McKinley saw importance of Hawaii
Editor’s note: This is part of a weekly series marking the 120th anniversary of Niles native William McKinley’s U.S. presidency.
One hundred and twenty years ago today, on July 10, 1897, President William McKinley sent this coded message to America’s new minister for Hawaii, Harold M. Sewall: “If Japan resorted to force, as President he would declare an American protectorate over the islands.”
Why would an American president in the last decade of the 1800s, whose election focused on the economy, worry about Japanese control of the Hawaiian Islands?
I have read many books on McKinley to study for my performances as our nation’s 25th president, who was born in Niles. One of these books was written by Scott Miller, titled, “The President and the Assassin,” and provides in more detail the answer to this question.
Even though McKinley was still learning his way around the White House in the first few months of his presidency in 1897, he recognized Hawaii’s pivotal role in the health of the U.S. economy.
Undisputed access to Hawaii’s wonderful anchorage at Pearl Harbor would allow American merchant ships to refuel and refurbish along the way to the new trade market of vast wealth, China. In short, Hawaii was to be a stepping stone for American commerce, one that McKinley must protect from other powers, especially Japan.
After two-and-a-half decades of isolation, the Japanese leaders would embark on aggressive territorial expansion. Japan would take by force three foreign territories – Taiwan in 1895 – and would then pursuing both Korea and southern Manchuria.
Meeting with Sen. George Hoar, McKinley said, “We cannot let those islands go to Japan who has her eye on them. Her people are crowding in there. I am satisfied they do not go there voluntarily, as ordinary immigrants, but that Japan is pressing them in there, in order to get possession.”
McKinley’s cabinet would also lobby that Pearl Harbor could become an important military base in case war with Spain would occur and our navy would need to travel across the Pacific to the Spanish occupied Philippines. McKinley also predicted that Japan being a warlike nation would most likely attack our nation someday. He would recognize this concern some 44 years before that day which will live in infamy, Dec. 7, 1941.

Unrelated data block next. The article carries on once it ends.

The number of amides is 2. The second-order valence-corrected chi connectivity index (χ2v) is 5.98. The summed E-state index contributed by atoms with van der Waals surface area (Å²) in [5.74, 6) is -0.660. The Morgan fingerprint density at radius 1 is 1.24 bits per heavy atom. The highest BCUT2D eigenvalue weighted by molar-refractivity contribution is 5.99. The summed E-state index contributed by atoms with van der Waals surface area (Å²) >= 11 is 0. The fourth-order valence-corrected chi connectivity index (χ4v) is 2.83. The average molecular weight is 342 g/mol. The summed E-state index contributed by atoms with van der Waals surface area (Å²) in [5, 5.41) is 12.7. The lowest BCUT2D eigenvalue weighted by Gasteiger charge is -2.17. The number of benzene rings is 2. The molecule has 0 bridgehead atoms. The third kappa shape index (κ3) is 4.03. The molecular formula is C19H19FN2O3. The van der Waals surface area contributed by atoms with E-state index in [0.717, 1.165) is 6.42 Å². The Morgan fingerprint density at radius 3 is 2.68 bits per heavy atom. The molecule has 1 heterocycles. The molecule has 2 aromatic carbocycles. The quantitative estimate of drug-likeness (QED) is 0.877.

One month before, in June of 1897, McKinley would order a treaty to annex Hawaii that was submitted to the Senate. Congress defeated the measure after the Hawaiian Princess Ka’iulani and others would lead an effort to allow her nation into further trade pacts with the United States to protect American business interests rather than outright annexation.
Once the War with Spain broke out in 1897, the annexation would then finally get approved by Congress and the islands that would eventually become our 50th state would fall under American military control.
China on the other hand would begin to build its economy with products from America, including half of all U.S. cotton exports and, according to cotton spinners from letters sent to their congressmen in South Carolina, who would write that China saved their industry. Standard Oil found in China a huge market for its kerosene, just as demand was starting to shrink at home with the spread of the new electric light bulb. At 400 million people, China’s population in 1897 matched all of Europe and was five times larger than the United States. Dynasties such as Forbes, Delano, and Astor families were born in China.
McKinley considered America and its export trade would make it the industrial leader of all nations for the 20th century and predicted China would follow in future centuries.
Mike Wilson is the director of SCOPE Senior Services of Trumbull County and has traveled around the nation performing as William McKinley for the past 25 years.